Echinacea and Acute Respiratory Illness
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|ClinicalTrials.gov Identifier: NCT02003651|
Recruitment Status : Completed
First Posted : December 6, 2013
Last Update Posted : December 13, 2016
The primary objective of this study is to evaluate the effectiveness of ingesting an alkylamide-rich echinacea root product (Quick Defense, Gaia Herbs) for 2 days immediately following each onset of acute respiratory illness (ARI) symptomatology during a 12-week period in the winter and early spring in women.
Hypothesis: Subjects randomized to Quick Defense compared to placebo over a 12-week period will experience reduced ARI symptomatology, both acutely during each ARI episode and collectively over the entire 12-week study period.
|Condition or disease||Intervention/treatment||Phase|
|Acute Respiratory Infections||Dietary Supplement: Quick Defense Dietary Supplement: Placebo||Not Applicable|
|Study Type :||Interventional (Clinical Trial)|
|Actual Enrollment :||40 participants|
|Intervention Model:||Parallel Assignment|
|Masking:||Double (Participant, Investigator)|
|Official Title:||Efficacy of Ingesting Gaia Herb's Quick Defense Product in Reducing Acute Respiratory Illness Symptomatology in Women: a 12-Week, Double Blind, Placebo-Controlled Randomized Trial|
|Study Start Date :||November 2013|
|Actual Primary Completion Date :||April 2014|
|Actual Study Completion Date :||August 2014|
Experimental: Quick Defense
250 mg E. purpurea root and 83 mg E.angustifolia root standardized to 10 mg alkylamides, and 210 mg of a proprietary synergistic extract blend containing andrographis paniculata leaf, black elderberry berries, sambucus nigra, ginger root, and zingiber officinale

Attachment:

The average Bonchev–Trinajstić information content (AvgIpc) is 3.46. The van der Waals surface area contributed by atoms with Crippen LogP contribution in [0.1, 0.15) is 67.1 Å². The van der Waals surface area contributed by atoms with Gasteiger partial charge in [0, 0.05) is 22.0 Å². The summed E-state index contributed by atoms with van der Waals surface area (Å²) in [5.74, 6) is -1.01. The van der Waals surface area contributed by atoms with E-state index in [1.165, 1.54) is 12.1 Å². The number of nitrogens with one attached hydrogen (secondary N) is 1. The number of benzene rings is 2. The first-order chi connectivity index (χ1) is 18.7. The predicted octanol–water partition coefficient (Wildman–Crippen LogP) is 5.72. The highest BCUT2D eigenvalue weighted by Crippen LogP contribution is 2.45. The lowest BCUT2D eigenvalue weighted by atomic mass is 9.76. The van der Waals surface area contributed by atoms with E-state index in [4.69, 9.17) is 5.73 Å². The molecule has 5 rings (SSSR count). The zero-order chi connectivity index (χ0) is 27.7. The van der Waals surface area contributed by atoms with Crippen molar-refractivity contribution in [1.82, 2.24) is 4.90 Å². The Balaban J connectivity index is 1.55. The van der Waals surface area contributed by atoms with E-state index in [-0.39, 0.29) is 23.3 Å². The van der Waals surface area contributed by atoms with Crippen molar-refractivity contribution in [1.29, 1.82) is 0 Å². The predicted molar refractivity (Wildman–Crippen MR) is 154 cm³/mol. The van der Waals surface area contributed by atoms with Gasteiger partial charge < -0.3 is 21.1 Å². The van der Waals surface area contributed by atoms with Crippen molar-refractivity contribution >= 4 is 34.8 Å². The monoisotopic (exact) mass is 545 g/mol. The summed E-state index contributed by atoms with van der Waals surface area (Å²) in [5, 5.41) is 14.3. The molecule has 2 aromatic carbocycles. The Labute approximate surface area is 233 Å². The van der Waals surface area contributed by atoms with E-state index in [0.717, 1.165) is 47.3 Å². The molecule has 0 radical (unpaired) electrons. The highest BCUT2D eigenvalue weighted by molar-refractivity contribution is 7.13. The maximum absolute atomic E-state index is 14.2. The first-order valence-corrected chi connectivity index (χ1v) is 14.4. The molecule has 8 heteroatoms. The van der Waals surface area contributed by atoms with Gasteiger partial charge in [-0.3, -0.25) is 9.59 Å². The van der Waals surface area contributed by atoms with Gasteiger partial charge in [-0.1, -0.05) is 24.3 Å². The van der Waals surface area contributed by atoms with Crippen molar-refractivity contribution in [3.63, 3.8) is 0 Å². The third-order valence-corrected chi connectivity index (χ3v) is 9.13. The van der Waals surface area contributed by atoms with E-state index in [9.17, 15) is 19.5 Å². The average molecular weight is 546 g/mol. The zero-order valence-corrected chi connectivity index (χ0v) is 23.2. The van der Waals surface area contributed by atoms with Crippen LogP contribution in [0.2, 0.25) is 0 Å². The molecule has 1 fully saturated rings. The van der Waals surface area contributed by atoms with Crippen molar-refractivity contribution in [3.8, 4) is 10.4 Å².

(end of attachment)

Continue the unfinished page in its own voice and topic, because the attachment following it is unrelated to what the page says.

Dietary Supplement: Quick Defense
Echinacea product from Gaia Herbs.
Placebo Comparator: Placebo
Placebo will contain the excipients vegetable glycerin and olive oil. Placebo and echinacea capsules will be colored green and contain the same proportions of inert ingredients.
Dietary Supplement: Placebo
- Common cold symptoms [ Time Frame: 12-weeks ]The Wisconsin Upper Respiratory Symptom Survey (WURSS-24) will be used to assess common cold illness severity and symptoms (see attached questionnaire). Subjects will fill in the one-page WURSS-24 at the end of each day during the 12-week monitoring period. This 12-week period will cover the winter and early spring period of 2014. From the responses recorded during the 84-day study, an ARI severity score will be calculated by summing the daily ARI global severity score (0=not sick, 1=very mild ARI to 7=severe). The ARI symptom score for the 84-day period will be calculated by summing all 10 symptom scores for each day's entry (0=do not have this symptom, 1=very mild to 7=severe). In similar fashion, the ARI function ability score for the 84-day period will be calculated by summing all 9 function scores for each day's entry (0=do not have this symptom, 1=very mild to 7=severe). Separate scores will be calculated comparing groups for each illness episode recorded by the subjects.
To learn more about this study, you or your doctor may contact the study research staff using the contact information provided by the sponsor.
Please refer to this study by its ClinicalTrials.gov identifier (NCT number): NCT02003651
|United States, North Carolina|
|ASU-NCRC Human Performance Lab|
|Kannapolis, North Carolina, United States, 28081|
|Principal Investigator:||David C. Nieman, DrPH||Appalachian State University|